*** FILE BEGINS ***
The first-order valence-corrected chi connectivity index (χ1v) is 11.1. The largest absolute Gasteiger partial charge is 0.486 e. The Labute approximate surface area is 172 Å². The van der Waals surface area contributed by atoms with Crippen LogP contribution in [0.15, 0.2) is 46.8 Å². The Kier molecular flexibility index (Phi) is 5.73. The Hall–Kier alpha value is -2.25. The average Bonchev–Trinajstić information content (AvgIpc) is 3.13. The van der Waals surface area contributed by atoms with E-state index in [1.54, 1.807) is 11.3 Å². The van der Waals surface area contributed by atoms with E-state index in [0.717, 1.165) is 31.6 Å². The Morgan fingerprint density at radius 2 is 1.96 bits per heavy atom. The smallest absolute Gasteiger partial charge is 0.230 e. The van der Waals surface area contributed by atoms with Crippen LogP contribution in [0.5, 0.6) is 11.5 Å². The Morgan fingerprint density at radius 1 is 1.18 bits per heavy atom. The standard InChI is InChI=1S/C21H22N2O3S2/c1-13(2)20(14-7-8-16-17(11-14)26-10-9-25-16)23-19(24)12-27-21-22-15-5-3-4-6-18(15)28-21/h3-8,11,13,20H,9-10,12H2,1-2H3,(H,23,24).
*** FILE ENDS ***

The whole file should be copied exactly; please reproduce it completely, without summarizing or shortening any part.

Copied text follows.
The first-order valence-corrected chi connectivity index (χ1v) is 11.1. The largest absolute Gasteiger partial charge is 0.486 e. The Labute approximate surface area is 172 Å². The van der Waals surface area contributed by atoms with Crippen LogP contribution in [0.15, 0.2) is 46.8 Å². The Kier molecular flexibility index (Phi) is 5.73. The Hall–Kier alpha value is -2.25. The average Bonchev–Trinajstić information content (AvgIpc) is 3.13. The van der Waals surface area contributed by atoms with E-state index in [1.54, 1.807) is 11.3 Å². The van der Waals surface area contributed by atoms with E-state index in [0.717, 1.165) is 31.6 Å². The Morgan fingerprint density at radius 2 is 1.96 bits per heavy atom. The smallest absolute Gasteiger partial charge is 0.230 e. The van der Waals surface area contributed by atoms with Crippen LogP contribution in [0.5, 0.6) is 11.5 Å². The Morgan fingerprint density at radius 1 is 1.18 bits per heavy atom. The standard InChI is InChI=1S/C21H22N2O3S2/c1-13(2)20(14-7-8-16-17(11-14)26-10-9-25-16)23-19(24)12-27-21-22-15-5-3-4-6-18(15)28-21/h3-8,11,13,20H,9-10,12H2,1-2H3,(H,23,24).